September 15, 2013

IT IS NOT DON QUIJOTE WHO IS DERANGED, BUT THOSE WHO WOULD "CURE" HIM:

On Their Honor : The thriving of the medieval cult of chivalry. (Charlotte Allen, September 23, 2013, Weekly Standard)

Nigel Saul, a professor of medieval history at the University of London, tries to put paid to these common assumptions. He argues that chivalry was a thoroughly masculine creation aimed directly at reshaping that most masculine of human activities: warfare. Its focus wasn't on rescuing damsels in distress, but on fostering an ethos of knighthood that upheld loyalty to one's comrades and superiors and respect for one's enemies, who were also knights, in combat. Furthermore, Saul argues, the warfare-linked idea of chivalry pervaded aristocratic culture (in England, at least) to the point that the fortress-like crenellations of medieval castles became a standard architectural feature of gentry homes during the 13th and 14th centuries. 

Chivalry was not a movement or institution cut off from the mainstream of society; on the contrary, it formed part of the wider ethos and value system of society. It was central to the identity of the English medieval elite.

Chivalry arrived in England with the Norman Conquest... [...]

Partly because Continentals were shocked at the apparent barbarity of all-or-nothing Anglo-Saxon and Viking warmongering, and partly because the Roman Catholic church had been trying for decades to tame feudal nobles' incessant infighting by advancing the concept of the "just war," the Normans instituted a new battlefield ethos in which captured knights, as the social and moral equals of their captors, were to be held for ransom instead of being killed outright. The new rule, which took hold as the 12th century unfolded, bespoke a respect for the knight's status that transcended his particular feudal or national loyalties. It demanded a reciprocal courtesy that was similarly transcendent. 

It was this new standard, Saul argues, that transformed medieval English warfare and culture. The knight became more than a mere warrior; he was "an idealized figure," Saul writes, who "was given a role to perform in a divinely ordered hierarchy, that of protecting the other two orders of society, the clergy and the labouring classes. He was invested with nobility, good fortune and charisma."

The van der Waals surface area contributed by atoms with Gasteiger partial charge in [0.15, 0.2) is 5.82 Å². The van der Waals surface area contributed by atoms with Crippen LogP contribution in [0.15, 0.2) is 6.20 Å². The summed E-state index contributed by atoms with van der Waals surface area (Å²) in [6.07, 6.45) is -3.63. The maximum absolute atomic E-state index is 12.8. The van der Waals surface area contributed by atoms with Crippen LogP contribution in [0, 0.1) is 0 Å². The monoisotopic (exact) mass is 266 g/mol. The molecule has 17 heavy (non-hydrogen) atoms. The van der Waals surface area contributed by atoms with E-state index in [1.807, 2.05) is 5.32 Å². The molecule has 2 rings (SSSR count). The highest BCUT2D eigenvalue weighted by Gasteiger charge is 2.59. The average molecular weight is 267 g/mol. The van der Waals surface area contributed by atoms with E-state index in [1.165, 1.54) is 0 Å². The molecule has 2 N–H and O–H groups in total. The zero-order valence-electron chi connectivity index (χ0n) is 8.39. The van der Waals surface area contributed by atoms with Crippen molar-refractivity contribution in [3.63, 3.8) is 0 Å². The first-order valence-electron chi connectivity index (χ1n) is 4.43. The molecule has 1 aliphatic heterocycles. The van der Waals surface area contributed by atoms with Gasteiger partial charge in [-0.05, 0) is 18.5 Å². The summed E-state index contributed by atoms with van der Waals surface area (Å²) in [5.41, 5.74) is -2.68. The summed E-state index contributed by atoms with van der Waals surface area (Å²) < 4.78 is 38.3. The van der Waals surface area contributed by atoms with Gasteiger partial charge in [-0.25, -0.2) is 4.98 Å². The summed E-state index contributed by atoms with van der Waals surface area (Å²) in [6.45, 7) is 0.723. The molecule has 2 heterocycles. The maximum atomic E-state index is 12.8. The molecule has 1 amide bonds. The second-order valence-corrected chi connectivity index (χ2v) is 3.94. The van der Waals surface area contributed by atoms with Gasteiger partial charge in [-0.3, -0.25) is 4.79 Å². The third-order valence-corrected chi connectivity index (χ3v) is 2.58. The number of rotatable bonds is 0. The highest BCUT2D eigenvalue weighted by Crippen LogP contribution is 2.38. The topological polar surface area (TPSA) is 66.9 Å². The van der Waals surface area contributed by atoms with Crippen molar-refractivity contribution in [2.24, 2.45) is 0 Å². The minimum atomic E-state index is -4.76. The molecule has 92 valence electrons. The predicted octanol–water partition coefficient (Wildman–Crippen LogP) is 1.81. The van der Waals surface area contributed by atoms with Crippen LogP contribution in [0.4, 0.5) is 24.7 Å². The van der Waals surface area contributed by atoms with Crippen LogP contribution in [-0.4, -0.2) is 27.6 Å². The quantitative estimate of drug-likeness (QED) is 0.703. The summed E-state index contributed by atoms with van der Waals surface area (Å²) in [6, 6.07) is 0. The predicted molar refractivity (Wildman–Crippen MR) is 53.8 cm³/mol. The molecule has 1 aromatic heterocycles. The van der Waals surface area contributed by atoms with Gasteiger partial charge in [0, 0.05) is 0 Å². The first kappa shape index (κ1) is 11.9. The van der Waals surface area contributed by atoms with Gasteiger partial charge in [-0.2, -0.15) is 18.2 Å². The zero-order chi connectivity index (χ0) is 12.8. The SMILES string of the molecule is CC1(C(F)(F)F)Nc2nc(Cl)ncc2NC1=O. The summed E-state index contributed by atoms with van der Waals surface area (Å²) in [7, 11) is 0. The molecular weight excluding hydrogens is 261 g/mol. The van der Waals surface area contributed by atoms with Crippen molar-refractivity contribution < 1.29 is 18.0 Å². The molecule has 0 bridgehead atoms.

A body of literature comprising romances, poetry, and histories focused on knighthood and its virtues quickly arose. It included not just the stories of King Arthur and his Round Table embodying chivalric ideals of courage, humility, and graciousness, but also quasi-legendary chronicles of the new Norman baronial dynasties that had established a more recent foothold in England. The crusader-king Richard the Lion-Hearted, appearing as the living embodiment of knightly heroism in the service of religious faith, became an English folk hero. The new art of heraldry centered on the colorful visual display of the symbols of bravery and honor that every knightly family sought to advertise. The tournaments in which knights regularly jousted on horseback weren't mere pageantry for impressing the ladies; they were the practical means by which the knights honed and perfected the skills that served them in battle. 

By this route chivalry, which had originated as a practical military code, developed into a code of manners defining a civil elite no longer composed of men exclusively of military experience, but embracing lawyers, civil servants and others who sought respectability in the partial embrace of aristocratic culture.

In other words, chivalric values became democratized. 



Posted by at September 15, 2013 7:48 AM
  

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